• Mites, which are technically arachnids and not insects, are quickly dispatched with a soap-based miticide.
  • Insecticidal soap can fight off an array of insect pests.

3. Fertilize

As mentioned above, malnutrition causes yellow leaves due to a lack of nutrients. You can prevent yellowing by frequently fertilizing with fertilizer enriched with the major NPK and the micronutrients.

4. Water efficiently

Water efficiently to avoid yellow lemon tree foliage

A gardener must water just enough for the tree water to avoid under and overwatering. Watering once to twice a week should suffice on average.

5. Control temperature

Lemons are sensitive to temperature and environmental changes. It is essential to insulate the tree in winter or potted to transfer it indoors to protect the tree from yellowing due to frostbite.

In summer, too much sunshine can burn and scorch the tree leaves, so a farmer can put screens above the tree to protect the lemon from the afternoon scorching sun.

Lemon tree yellow leaves Epsom salts.

Magnesium deficiency results in lemon leaves that are yellow all over. The plant has yellow leaves due to a lack of magnesium. That could be because there isn’t much in the soil or because the soil is too alkaline. In alkaline soils, magnesium ions precipitate and cannot be absorbed by the plant.

If the magnesium deficiency is due to alkaline soils, adding gypsum or other acidic rock minerals will fix it. Otherwise, add Epsom salts.

Epsom salts are rich in magnesium. Magnesium deficiency is one of the causes of yellowing of leaves, as elaborated above. Epsom being rich in magnesium is the perfect antidote for leaf yellowing induced by magnesium deficiency. Magnesium deficiency is common in older trees.

How to make an Epsom salt fertilizer:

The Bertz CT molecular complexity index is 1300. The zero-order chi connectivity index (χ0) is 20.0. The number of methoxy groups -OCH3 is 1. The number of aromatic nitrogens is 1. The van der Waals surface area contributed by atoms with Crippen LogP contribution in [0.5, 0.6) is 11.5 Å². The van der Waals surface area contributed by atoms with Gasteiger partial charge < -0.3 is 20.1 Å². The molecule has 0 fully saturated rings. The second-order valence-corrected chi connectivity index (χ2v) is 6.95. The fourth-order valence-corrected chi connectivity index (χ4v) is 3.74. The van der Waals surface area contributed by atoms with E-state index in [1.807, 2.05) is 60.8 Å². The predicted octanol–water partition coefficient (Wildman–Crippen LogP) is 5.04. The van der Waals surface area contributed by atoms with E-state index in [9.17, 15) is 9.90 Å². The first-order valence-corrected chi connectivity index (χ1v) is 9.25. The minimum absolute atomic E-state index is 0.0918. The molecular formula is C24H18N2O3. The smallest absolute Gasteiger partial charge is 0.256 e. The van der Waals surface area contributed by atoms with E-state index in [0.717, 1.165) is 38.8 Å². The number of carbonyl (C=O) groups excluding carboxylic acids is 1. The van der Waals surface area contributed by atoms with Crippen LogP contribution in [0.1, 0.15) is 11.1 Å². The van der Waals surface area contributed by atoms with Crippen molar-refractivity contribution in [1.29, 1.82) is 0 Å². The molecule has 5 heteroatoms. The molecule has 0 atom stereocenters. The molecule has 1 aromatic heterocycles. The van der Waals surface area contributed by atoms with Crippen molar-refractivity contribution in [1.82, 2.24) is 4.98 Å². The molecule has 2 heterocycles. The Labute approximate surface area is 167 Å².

1. Mix 20g of Epsom salts in a liter of water.

2. Depending on the tree’s height, determine the doze, 20g of Epsom salt per 1 meter of tree height. If your tree is 6 meters high, the doze for that tree will be 120g of Epsom salt in 6 liters of water.

3. After mixing the fertilizer, spray on the soil and follow with generous watering.

Yellow spots on lemon leaves

A lemon plant can have yellow spots for many reasons.

  • Sunburn can cause yellow spots on leaves
  • Diseases like citrus canker
  • Pests like scales and aphids can also cause leaves to have yellowish-brown spots on the leaves.

Yellow leaves on lemon tree Australia

Causes of yellow spots on lemon tree leaves

Australian soils are often deficient in iron. The yellowing of leaves often observed in Australia is chlorosis. The veins are dark green but everywhere else on the leaf is yellow.

Farmers can remedy this by adding iron-enriched fertilizers to their soils.


How do you fix yellow leaves on a lemon tree?

You can fix yellow leaves on a lemon tree by watering adequately, fertilizing, and controlling pests and diseases.

Unless your lemon tree is affected by citrus greening, which is incurable, the lemon tree should bounce back with extra care and attention from the farmer.

How can you tell if a lemon tree is overwatered?

One common symptom of over-watering is yellow leaves. Suppose your lemon tree has yellow leaves and no pests or diseases for lack of nutrients causing the yellowing. In that case, it’s most likely because you overwatered.

Do lemons turn yellow on the tree?

Many lemon varieties turn yellow when they ripen. It is not uncommon for lemon fruits to turn yellow as they ripen.


Having yellow lemon tree foliage on your lemon tree can be scary for any farmer. Don’t worry!

Use the tips and hacks above and you will be able to control and even prevent yellow lemon tree foliage.